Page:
The body swung freely on the wind, dangling from the sturdy limb of the oak tree. Crows protested shrilly to my invasion, before flapping off to higher branches.
I stepped cautiously closer, ignoring the stench and the annoying buzzing of the flies. I wanted to see who it was that hung from the tree.
No, that wasn’t really true. I desperately needed to see. I needed closure. After days of torment, I needed to know who hung from the stout branch.
My feet rustled in the crisp frost covered leaves as I approached. Finally, I could look upon the mottled face, hanging upside down from my trap. The face meant nothing to me. I had never seen this man before.
Why then had he been prowling around in my back garden, night after night?
His hair was long, greasy, and knotted in places. His tangled beard was equally unkempt. His clothes were as unwashed as the rest of him, ragged and ill-fitting. He also smelled rather badly, and probably had done so before his untimely death. There was a cloying stench of cheap whiskey, tobacco, and stale sweat about him. It made me gag and waft my hand before my nose.
I was tempted to go no closer, but I had to know. Why was he here? Was he spying on me for some reason? Was he a pervert? Had he been watching me undress each night? Had he broken into my home and stolen anything? Had he stood over me while I slept?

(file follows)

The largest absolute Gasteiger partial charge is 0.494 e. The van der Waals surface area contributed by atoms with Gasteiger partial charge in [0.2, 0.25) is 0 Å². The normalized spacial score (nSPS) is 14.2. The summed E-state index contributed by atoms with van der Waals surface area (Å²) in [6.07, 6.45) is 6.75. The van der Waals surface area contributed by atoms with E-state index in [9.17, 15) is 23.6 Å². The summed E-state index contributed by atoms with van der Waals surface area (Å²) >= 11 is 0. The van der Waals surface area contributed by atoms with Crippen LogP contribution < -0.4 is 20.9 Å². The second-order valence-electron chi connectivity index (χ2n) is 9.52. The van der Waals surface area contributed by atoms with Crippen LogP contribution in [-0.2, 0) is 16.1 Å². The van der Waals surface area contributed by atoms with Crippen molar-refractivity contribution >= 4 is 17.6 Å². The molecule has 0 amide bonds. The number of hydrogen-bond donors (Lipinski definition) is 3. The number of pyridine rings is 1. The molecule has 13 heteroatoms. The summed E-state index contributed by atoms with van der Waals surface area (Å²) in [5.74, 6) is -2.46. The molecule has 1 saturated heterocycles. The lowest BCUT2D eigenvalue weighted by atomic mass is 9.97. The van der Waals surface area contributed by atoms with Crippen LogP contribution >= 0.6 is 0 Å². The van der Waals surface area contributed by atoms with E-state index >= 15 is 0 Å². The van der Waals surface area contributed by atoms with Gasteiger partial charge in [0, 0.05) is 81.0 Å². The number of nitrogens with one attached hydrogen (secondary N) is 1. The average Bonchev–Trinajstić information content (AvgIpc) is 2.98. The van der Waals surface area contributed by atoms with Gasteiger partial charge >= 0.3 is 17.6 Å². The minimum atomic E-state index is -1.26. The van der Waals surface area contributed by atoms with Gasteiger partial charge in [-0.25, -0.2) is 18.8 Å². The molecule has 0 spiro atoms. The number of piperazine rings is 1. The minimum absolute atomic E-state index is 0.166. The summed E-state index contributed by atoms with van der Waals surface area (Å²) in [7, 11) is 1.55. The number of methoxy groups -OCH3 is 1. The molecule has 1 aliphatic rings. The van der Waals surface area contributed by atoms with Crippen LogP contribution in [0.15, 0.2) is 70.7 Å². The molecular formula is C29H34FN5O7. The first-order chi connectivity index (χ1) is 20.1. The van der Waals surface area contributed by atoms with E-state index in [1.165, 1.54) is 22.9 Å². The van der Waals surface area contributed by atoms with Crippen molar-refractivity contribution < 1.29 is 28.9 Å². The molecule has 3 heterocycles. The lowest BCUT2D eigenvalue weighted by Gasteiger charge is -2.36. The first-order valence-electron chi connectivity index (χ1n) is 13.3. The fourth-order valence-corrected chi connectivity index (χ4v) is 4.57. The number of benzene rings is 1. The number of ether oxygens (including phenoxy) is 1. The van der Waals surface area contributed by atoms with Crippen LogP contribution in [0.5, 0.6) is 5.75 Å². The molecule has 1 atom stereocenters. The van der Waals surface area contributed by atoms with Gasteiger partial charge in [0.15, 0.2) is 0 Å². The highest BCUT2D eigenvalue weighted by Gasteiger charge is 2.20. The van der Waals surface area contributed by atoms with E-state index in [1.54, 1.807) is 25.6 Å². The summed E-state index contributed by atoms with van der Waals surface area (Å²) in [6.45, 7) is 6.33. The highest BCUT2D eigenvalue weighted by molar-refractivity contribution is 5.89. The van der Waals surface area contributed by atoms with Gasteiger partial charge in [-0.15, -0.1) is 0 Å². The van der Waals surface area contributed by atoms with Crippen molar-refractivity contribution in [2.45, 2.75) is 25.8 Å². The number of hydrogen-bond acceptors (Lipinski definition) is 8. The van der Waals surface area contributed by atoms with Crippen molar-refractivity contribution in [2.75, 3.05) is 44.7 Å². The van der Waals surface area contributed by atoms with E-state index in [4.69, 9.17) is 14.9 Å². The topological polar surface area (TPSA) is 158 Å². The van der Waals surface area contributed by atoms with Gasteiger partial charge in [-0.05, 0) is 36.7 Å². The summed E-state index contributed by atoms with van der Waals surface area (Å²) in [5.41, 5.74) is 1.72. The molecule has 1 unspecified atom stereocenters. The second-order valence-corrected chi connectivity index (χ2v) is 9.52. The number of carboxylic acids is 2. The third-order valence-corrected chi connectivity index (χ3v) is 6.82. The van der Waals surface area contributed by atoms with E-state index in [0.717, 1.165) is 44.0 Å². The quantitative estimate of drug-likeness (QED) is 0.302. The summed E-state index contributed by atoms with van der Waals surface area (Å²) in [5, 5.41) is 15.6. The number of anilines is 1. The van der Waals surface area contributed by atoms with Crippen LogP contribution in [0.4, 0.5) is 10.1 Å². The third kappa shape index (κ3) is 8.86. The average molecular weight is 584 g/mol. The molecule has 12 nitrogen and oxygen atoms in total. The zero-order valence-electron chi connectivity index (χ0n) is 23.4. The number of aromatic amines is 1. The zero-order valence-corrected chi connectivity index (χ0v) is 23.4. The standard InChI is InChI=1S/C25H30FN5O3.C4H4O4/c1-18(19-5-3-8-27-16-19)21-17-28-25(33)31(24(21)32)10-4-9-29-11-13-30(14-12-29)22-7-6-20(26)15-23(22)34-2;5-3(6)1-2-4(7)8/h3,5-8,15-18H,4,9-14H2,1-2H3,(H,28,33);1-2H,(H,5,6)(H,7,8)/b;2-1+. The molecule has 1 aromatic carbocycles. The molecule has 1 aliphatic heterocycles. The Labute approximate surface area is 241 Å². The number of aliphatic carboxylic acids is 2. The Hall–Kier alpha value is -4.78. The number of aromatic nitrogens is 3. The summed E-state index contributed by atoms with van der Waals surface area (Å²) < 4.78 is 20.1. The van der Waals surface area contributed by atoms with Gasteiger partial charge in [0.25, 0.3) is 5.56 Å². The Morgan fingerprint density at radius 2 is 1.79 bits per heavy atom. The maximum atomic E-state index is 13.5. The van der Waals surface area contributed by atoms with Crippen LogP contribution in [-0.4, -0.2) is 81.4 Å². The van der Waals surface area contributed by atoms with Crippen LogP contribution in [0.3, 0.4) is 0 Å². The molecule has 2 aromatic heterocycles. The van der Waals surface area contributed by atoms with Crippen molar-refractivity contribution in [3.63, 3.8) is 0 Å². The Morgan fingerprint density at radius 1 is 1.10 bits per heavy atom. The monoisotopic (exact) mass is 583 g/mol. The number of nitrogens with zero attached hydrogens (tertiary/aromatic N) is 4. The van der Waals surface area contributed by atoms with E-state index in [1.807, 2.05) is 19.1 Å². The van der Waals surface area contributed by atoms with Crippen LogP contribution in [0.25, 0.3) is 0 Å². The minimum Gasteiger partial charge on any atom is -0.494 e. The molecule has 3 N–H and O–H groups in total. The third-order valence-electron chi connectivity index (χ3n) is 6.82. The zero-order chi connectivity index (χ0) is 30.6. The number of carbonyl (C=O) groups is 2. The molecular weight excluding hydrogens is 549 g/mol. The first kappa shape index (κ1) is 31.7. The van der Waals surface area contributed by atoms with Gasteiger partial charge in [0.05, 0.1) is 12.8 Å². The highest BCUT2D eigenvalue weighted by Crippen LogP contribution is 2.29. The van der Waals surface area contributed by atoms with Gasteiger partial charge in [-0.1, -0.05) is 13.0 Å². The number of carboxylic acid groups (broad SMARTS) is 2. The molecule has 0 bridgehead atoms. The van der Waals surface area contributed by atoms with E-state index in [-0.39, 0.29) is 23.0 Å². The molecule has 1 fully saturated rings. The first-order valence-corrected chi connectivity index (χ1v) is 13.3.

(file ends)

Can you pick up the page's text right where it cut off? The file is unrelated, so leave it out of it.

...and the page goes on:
What had brought him here in the middle of winter? How long had he been visiting the garden while I slept, unknowing?
It had been the snow that had finally given my trespasser away. A few days ago I had woken to see a blanket of snow covering my back garden. I’d squealed in delight and hurried to get dressed, eager to be outside and play in the snow. I had plans of making a snowman as I had done as a child, when my father was still alive.
My joy had quickly turned sour, however, when I saw the stranger’s footprints in the snow.
It snowed again the following night, and again, there was fresh prints in the snow come morning.
At first I considered calling the police, but after some thought, I decided against it.
No. This was something personal. My inner sanctuary had been violated. I felt betrayed. I was angry. I wanted revenge.
I never meant to kill anyone.
Once I knew who it was, I was going to call the police and let them arrest the perpetrator … Once I’d made it quite clear that my garden was out of bounds.
In the darkest depths of my mind, I might have briefly considered some mild torture, but nothing serious. Nothing permanent.
It hadn’t taken me long to learn what I needed to know. It’s surprising the things you can learn these days, thanks to the internet.
To my surprise, the trap had worked perfectly; well apart from the fact that I now had a dead hobo in my back yard. How was I going to explain that to the local constabulary?
I analysed my dilemma, weighing up the chances of me getting caught if I said nothing and just buried the stinking tramp in my raised bed, along with the dahlias. He smelled like he’d make good fertiliser. He was already half composted as it was.
First things first. I’d have to cut him down. I hoped rigor mortis hadn’t set in, but it was hard to tell. It was colder than a nun’s heart out her.
Moving to the garden shed, I selected some gardening gloves, a garden fork, shovel, and finally, my trusty pruning shears. They were state of the art, or so I’d been told, and they had cost me a small fortune. I only ever used them once a year to prune the apple trees.